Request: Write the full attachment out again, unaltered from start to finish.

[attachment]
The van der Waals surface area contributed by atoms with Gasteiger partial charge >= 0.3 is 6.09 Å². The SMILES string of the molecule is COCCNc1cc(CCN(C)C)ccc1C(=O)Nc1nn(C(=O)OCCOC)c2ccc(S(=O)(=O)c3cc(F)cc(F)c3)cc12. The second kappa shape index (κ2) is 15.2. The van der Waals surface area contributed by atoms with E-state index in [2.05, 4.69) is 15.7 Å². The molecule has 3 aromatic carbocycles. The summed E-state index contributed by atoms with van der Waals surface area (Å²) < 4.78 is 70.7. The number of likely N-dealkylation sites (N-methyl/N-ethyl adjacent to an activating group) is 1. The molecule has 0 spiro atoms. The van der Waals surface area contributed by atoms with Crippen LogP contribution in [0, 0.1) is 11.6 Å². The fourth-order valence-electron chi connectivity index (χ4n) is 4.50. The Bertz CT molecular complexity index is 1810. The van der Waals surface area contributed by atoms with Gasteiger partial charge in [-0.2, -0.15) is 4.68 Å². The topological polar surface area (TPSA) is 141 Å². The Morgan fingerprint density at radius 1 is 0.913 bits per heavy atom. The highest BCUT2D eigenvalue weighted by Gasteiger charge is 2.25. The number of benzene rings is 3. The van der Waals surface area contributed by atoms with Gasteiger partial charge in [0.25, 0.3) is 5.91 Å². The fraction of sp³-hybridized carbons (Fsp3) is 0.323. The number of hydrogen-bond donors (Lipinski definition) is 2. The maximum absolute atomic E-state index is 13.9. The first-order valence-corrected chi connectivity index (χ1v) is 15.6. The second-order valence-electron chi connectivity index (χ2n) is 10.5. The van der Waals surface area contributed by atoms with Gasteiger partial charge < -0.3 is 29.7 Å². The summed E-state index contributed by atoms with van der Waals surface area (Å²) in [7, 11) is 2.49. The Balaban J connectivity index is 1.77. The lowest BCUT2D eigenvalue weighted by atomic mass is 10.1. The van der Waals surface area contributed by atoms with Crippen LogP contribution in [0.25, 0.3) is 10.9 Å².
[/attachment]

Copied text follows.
The van der Waals surface area contributed by atoms with Gasteiger partial charge >= 0.3 is 6.09 Å². The SMILES string of the molecule is COCCNc1cc(CCN(C)C)ccc1C(=O)Nc1nn(C(=O)OCCOC)c2ccc(S(=O)(=O)c3cc(F)cc(F)c3)cc12. The second kappa shape index (κ2) is 15.2. The van der Waals surface area contributed by atoms with E-state index in [2.05, 4.69) is 15.7 Å². The molecule has 3 aromatic carbocycles. The summed E-state index contributed by atoms with van der Waals surface area (Å²) < 4.78 is 70.7. The number of likely N-dealkylation sites (N-methyl/N-ethyl adjacent to an activating group) is 1. The molecule has 0 spiro atoms. The van der Waals surface area contributed by atoms with Crippen LogP contribution in [0, 0.1) is 11.6 Å². The fourth-order valence-electron chi connectivity index (χ4n) is 4.50. The Bertz CT molecular complexity index is 1810. The van der Waals surface area contributed by atoms with Gasteiger partial charge in [-0.2, -0.15) is 4.68 Å². The topological polar surface area (TPSA) is 141 Å². The Morgan fingerprint density at radius 1 is 0.913 bits per heavy atom. The highest BCUT2D eigenvalue weighted by Gasteiger charge is 2.25. The number of benzene rings is 3. The van der Waals surface area contributed by atoms with Gasteiger partial charge in [0.25, 0.3) is 5.91 Å². The fraction of sp³-hybridized carbons (Fsp3) is 0.323. The number of hydrogen-bond donors (Lipinski definition) is 2. The maximum absolute atomic E-state index is 13.9. The first-order valence-corrected chi connectivity index (χ1v) is 15.6. The second-order valence-electron chi connectivity index (χ2n) is 10.5. The van der Waals surface area contributed by atoms with Gasteiger partial charge < -0.3 is 29.7 Å². The summed E-state index contributed by atoms with van der Waals surface area (Å²) in [7, 11) is 2.49. The Balaban J connectivity index is 1.77. The lowest BCUT2D eigenvalue weighted by atomic mass is 10.1. The van der Waals surface area contributed by atoms with Crippen LogP contribution in [0.25, 0.3) is 10.9 Å².